Kuhl ready for Major League debut vs. Dodgers

Kuhl ready for Major League debut vs. Dodgers

PITTSBURGH -- Chad Kuhl can definitely count to five.

It's how he found out he'd be making his Major League debut against five-time All-Star and three-time National League Cy Young Award winner Clayton Kershaw on Sunday.

On Wednesday, Triple-A Indianapolis manager Dean Treanor called Kuhl into his office and told him he was headed to Pittsburgh. The Pirates' No. 16 prospect called his parents to share the good news, then further investigated what he'd be walking into.

"Probably five minutes later, I went on to the Dodgers' Twitter and just kind of scrolled back to see when [Kershaw] threw," Kuhl said. "And it ended up being that day, five days before, so I knew for a while it was going to be a me and Kershaw matchup."

Despite his formidable opponent, Kuhl will try to treat his debut like any other start -- just throw in another deck of fans and Kershaw. This spot start opened up for Kuhl because the Pirates didn't re-introduce Juan Nicasio into the starting rotation, and Kuhl was scheduled to start Saturday for Indianapolis.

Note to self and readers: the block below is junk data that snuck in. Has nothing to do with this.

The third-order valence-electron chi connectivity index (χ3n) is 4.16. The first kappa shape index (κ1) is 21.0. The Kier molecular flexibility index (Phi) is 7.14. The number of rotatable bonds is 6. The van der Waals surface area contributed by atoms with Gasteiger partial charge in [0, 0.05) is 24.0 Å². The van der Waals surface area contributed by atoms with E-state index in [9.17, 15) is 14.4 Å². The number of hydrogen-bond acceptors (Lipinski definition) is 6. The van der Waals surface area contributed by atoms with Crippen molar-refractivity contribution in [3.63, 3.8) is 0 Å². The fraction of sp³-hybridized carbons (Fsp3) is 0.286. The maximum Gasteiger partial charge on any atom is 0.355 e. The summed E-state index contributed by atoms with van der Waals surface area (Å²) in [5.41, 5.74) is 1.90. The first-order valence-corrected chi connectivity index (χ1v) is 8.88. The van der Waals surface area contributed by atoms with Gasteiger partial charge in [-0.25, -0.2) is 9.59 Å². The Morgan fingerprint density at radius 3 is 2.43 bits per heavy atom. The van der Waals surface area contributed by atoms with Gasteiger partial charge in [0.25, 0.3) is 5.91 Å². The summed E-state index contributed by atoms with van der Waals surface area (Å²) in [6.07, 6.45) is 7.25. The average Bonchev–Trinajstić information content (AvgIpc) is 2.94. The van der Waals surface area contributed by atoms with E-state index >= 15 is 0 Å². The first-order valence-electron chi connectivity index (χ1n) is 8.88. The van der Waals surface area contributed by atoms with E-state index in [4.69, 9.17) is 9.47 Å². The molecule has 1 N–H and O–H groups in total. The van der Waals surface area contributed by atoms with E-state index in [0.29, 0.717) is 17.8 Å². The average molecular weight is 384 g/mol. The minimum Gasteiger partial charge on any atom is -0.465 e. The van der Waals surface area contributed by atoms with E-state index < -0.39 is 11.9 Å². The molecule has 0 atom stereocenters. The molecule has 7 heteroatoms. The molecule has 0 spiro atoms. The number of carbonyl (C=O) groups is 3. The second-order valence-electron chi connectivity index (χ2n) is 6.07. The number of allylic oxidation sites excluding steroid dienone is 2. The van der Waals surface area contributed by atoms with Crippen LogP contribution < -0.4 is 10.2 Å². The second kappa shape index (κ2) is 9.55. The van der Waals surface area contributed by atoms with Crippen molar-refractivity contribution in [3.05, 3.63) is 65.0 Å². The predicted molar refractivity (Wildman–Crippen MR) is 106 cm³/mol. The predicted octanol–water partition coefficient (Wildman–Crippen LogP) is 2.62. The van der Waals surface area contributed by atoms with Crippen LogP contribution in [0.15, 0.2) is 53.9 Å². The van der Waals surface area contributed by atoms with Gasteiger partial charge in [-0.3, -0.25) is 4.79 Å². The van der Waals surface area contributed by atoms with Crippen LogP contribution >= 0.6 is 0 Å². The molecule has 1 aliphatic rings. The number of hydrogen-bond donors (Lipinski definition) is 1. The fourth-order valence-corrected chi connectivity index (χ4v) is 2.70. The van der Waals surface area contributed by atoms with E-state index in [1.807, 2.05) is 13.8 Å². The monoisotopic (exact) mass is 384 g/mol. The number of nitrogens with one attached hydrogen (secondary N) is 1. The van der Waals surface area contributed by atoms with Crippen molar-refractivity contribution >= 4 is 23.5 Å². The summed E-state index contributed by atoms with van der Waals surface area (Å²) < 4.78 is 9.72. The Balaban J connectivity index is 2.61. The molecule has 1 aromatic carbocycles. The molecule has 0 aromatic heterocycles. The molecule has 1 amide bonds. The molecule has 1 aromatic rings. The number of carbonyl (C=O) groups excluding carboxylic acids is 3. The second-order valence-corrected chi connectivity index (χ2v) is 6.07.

Nicasio will remain available to work as a long reliever. He has a 5.83 ERA in 12 starts and one relief appearance this season, but posted a 3.86 ERA out of the Dodgers' bullpen last season.

After three years in the Pirates farm system, Kuhl has made many improvements to his game, including his ability to locate his fastball and become more comfortable throwing his two-seam fastball. He posted a 6-2 record with an ERA of 2.58 and WHIP of 1.19 at Indianapolis this season.

"I would say I'm just a completely different pitcher from a mechanics standpoint and all that, and the mentality of the way the Pirates talk about pitching and teach pitching," Kuhl said. "So I feel like it was a gradual change and a lot of factors that played into that and I thank the Pirates for that."

Kuhl worked out at PNC Park on Friday and has had more time to acclimate to his surroundings than most pitchers recalled from Indianapolis for a start. Plus, the clubhouse is filled with familiar faces.

"I think they had a good plan getting [me] set up and my locker set up," Kuhl said. "Getting comfortable, getting used to being around these guys. Been around a lot of them in Spring Training, so I'm familiar with a lot of faces around here, so it's nice that they did that and they let me get settled and get acclimated a little bit."

Now all that's left is to face the Dodgers with 30-plus friends and family in the stands watching, give or take 30,000 more people.

Sarah K. Spencer is a reporter for MLB.com based in Pittsburgh. This story was not subject to the approval of Major League Baseball or its clubs.